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Monday night in Game 2 of an American League Division Series, Ichiro Suzuki dazzled baseball fans around with the world with his acrobatic slide to score the game's first run. But should the umpire have called him out? What do the rules say?
Hey, at least it's not the Infield Fly rule.
Monday night in Game 2 of an American League Division Series, Ichiro Suzuki did something Ichiro Suzukis apparently do, sneaking around the catcher not once, but twice to score the Yankees' first run.
This morning, I saw a bunch of things like this:
@robneyer Friend said Ichiro was three feet outside the base line, which apparently breaks an MLB rule. Your take?— Benjamin Waldrum (@bwaldrum) October 9, 2012
Now, this isn't about Ichiro being safe; he obviously touched the plate before Wieters tagged him (which never happened at all). This is about Ichiro not being out. This is about Rule 7.08, which begins
Any runner is out when --
After which there is an extensive list of things that will cause a runner to be out. And the very first thing is this:
(a) (1) He runs more than three feet away from his base path to avoid being tagged unless his action is to avoid interference with a fielder fielding a batted ball. A runner’s base path is established when the tag attempt occurs and is a straight line from the runner to the base he is attempting to reach safely;
In The Umpire's Handbook, co-authors Joe Brinkman and Charlie Euchner put that a bit more prosaically: "Other base runners should also be called out for running more than three feet outside the baselines -- unless trying to avoid interfering with the fielder's play. This usually happens when the runner is trying to elude a tag."
I believe we can skip past a bunch of letters, going all the way to (k) for the next relevant clause (and comment):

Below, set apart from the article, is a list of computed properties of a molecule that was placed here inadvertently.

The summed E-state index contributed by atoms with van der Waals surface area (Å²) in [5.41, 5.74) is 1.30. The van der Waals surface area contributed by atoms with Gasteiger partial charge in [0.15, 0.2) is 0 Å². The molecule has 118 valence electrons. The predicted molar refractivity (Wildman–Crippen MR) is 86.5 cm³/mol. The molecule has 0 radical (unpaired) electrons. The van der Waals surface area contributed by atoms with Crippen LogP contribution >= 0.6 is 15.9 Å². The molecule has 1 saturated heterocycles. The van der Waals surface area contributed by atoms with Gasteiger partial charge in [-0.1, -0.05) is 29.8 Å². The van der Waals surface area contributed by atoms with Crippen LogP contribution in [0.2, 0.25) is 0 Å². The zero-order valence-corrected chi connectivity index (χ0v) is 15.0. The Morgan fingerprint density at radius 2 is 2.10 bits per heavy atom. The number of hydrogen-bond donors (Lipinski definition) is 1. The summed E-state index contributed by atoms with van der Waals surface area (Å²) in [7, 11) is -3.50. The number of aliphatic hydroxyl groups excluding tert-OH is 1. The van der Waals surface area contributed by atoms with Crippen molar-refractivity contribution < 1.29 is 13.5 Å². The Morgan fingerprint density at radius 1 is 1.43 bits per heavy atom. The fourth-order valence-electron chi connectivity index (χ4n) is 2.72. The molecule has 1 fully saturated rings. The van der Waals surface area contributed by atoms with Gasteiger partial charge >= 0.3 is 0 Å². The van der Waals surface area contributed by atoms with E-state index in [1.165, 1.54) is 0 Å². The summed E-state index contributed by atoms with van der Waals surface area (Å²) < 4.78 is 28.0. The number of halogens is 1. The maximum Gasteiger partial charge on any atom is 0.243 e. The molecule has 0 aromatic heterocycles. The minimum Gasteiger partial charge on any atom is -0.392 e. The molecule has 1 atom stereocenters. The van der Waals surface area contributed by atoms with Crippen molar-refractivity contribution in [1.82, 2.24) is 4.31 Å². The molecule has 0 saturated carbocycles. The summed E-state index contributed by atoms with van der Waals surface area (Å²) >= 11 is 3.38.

(k) In running or sliding for home base, he fails to touch home base and makes no attempt to return to the base, when a fielder holds the ball in his hand, while touching home base, and appeals to the umpire for the decision.
Rule 7.08(k) Comment: This rule applies only where runner is on his way to the bench and the catcher would be required to chase him. It does not apply to the ordinary play where the runner misses the plate and then immediately makes an effort to touch the plate before being tagged. In that case, runner must be tagged.
So 7.08 (k) clearly doesn't apply, because Ichiro did of course make an immediate attempt to touch the plate.
Okay, on the off-chance you still have not seen the play, you probably should do that ...
Please let me know if I've missed a relevant codicil, but it seems the only relevant question is whether or not Ichiro went more than three feet outside his established base path.
Well, that depends. But if you assume he was actually running directly down the actual base line until Wieters, it seems pretty clear that he exceeded three feet. By how much, though?
First, consider our perspective. Because we're watching from behind rather than above, the distance from back to front might be greater than it seems. I'm having a hard time nailing down the exact distance, but I believe it's roughly 25 inches from the southern point of the home plate to the southern edge of the batter's boxes, and another ~86 inches from the southern edge of the batter's boxes to the southern edge of the catcher's box.
25 + 86 = 111 inches ... and Ichiro's momentum actually carries him beyond the rear of the catcher's box. But just for simplicity's sake, let's say Ichiro strayed from his established base path by nine feet. It doesn't look like nine feet from our angle, but according to the official dimensions, it was at least nine feet.
He should have been called out. He obviously should have been called out.
According to the letter of the law, as we know it.
But umpires don't always adhere to the letter of the law, and I believe that runners are routinely given a great deal of leeway at the plate. I don't know why they are, but they are. Maybe just because it's a lot more fun that way. Ichiro!
There's the rulebook as it's written, and there's the unwritten rulebook as established by precedent. In this case, precedent was definitely on Ichiro's side. Which is probably why Buck Showalter didn't bother to argue.